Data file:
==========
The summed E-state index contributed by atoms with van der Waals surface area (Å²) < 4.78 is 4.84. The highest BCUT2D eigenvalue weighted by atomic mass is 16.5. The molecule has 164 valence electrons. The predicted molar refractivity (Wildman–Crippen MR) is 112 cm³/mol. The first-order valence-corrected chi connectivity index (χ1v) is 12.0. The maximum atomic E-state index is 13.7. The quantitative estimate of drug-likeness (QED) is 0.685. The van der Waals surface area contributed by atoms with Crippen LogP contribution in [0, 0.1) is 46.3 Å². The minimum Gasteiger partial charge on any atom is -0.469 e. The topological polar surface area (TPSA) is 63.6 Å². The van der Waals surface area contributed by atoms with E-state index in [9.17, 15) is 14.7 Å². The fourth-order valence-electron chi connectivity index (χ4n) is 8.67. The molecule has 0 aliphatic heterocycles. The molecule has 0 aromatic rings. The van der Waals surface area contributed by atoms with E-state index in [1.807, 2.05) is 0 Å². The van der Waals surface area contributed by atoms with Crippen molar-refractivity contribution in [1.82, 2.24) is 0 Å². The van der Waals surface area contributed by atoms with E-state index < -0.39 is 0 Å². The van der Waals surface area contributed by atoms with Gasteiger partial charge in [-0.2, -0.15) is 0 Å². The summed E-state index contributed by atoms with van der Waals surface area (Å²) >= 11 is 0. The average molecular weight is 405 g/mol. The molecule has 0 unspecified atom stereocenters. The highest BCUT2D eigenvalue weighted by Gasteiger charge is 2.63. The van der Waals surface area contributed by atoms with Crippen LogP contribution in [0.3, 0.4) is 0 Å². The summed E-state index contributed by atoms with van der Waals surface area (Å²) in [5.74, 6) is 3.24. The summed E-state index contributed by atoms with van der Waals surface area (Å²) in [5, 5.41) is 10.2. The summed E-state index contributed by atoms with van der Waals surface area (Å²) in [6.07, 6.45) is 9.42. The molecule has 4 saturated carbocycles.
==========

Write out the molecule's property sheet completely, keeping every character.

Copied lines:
The summed E-state index contributed by atoms with van der Waals surface area (Å²) < 4.78 is 4.84. The highest BCUT2D eigenvalue weighted by atomic mass is 16.5. The molecule has 164 valence electrons. The predicted molar refractivity (Wildman–Crippen MR) is 112 cm³/mol. The first-order valence-corrected chi connectivity index (χ1v) is 12.0. The maximum atomic E-state index is 13.7. The quantitative estimate of drug-likeness (QED) is 0.685. The van der Waals surface area contributed by atoms with Crippen LogP contribution in [0, 0.1) is 46.3 Å². The minimum Gasteiger partial charge on any atom is -0.469 e. The topological polar surface area (TPSA) is 63.6 Å². The van der Waals surface area contributed by atoms with E-state index in [9.17, 15) is 14.7 Å². The fourth-order valence-electron chi connectivity index (χ4n) is 8.67. The molecule has 0 aliphatic heterocycles. The molecule has 0 aromatic rings. The van der Waals surface area contributed by atoms with E-state index in [1.807, 2.05) is 0 Å². The van der Waals surface area contributed by atoms with Crippen molar-refractivity contribution in [1.82, 2.24) is 0 Å². The van der Waals surface area contributed by atoms with E-state index < -0.39 is 0 Å². The van der Waals surface area contributed by atoms with Gasteiger partial charge in [-0.2, -0.15) is 0 Å². The summed E-state index contributed by atoms with van der Waals surface area (Å²) >= 11 is 0. The average molecular weight is 405 g/mol. The molecule has 0 unspecified atom stereocenters. The highest BCUT2D eigenvalue weighted by Gasteiger charge is 2.63. The van der Waals surface area contributed by atoms with Crippen LogP contribution in [0.3, 0.4) is 0 Å². The summed E-state index contributed by atoms with van der Waals surface area (Å²) in [5.74, 6) is 3.24. The summed E-state index contributed by atoms with van der Waals surface area (Å²) in [5, 5.41) is 10.2. The summed E-state index contributed by atoms with van der Waals surface area (Å²) in [6.07, 6.45) is 9.42. The molecule has 4 saturated carbocycles.